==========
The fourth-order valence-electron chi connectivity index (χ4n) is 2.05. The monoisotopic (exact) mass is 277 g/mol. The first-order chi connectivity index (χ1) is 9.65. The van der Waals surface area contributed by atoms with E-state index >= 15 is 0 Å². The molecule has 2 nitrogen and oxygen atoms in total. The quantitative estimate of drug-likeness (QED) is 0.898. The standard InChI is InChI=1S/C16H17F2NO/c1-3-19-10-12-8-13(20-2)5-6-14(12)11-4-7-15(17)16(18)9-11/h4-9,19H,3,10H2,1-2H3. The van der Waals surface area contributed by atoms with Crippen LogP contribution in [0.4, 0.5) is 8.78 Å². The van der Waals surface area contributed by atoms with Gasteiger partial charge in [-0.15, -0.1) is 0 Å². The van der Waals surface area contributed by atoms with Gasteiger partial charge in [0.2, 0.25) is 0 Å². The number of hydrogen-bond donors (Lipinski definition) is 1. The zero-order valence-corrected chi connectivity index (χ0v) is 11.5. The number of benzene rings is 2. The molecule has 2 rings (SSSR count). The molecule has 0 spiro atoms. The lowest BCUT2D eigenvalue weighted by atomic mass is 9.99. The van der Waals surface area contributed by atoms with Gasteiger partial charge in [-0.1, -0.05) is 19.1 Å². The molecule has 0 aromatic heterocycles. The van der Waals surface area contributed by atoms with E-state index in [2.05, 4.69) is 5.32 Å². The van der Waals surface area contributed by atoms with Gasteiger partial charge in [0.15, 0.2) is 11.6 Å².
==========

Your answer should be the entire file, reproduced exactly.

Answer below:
The fourth-order valence-electron chi connectivity index (χ4n) is 2.05. The monoisotopic (exact) mass is 277 g/mol. The first-order chi connectivity index (χ1) is 9.65. The van der Waals surface area contributed by atoms with E-state index >= 15 is 0 Å². The molecule has 2 nitrogen and oxygen atoms in total. The quantitative estimate of drug-likeness (QED) is 0.898. The standard InChI is InChI=1S/C16H17F2NO/c1-3-19-10-12-8-13(20-2)5-6-14(12)11-4-7-15(17)16(18)9-11/h4-9,19H,3,10H2,1-2H3. The van der Waals surface area contributed by atoms with Crippen LogP contribution in [0.4, 0.5) is 8.78 Å². The van der Waals surface area contributed by atoms with Gasteiger partial charge in [-0.15, -0.1) is 0 Å². The van der Waals surface area contributed by atoms with Gasteiger partial charge in [0.2, 0.25) is 0 Å². The number of hydrogen-bond donors (Lipinski definition) is 1. The zero-order valence-corrected chi connectivity index (χ0v) is 11.5. The number of benzene rings is 2. The molecule has 2 rings (SSSR count). The molecule has 0 spiro atoms. The lowest BCUT2D eigenvalue weighted by atomic mass is 9.99. The van der Waals surface area contributed by atoms with Gasteiger partial charge in [-0.1, -0.05) is 19.1 Å². The molecule has 0 aromatic heterocycles. The van der Waals surface area contributed by atoms with E-state index in [2.05, 4.69) is 5.32 Å². The van der Waals surface area contributed by atoms with Gasteiger partial charge in [0.15, 0.2) is 11.6 Å².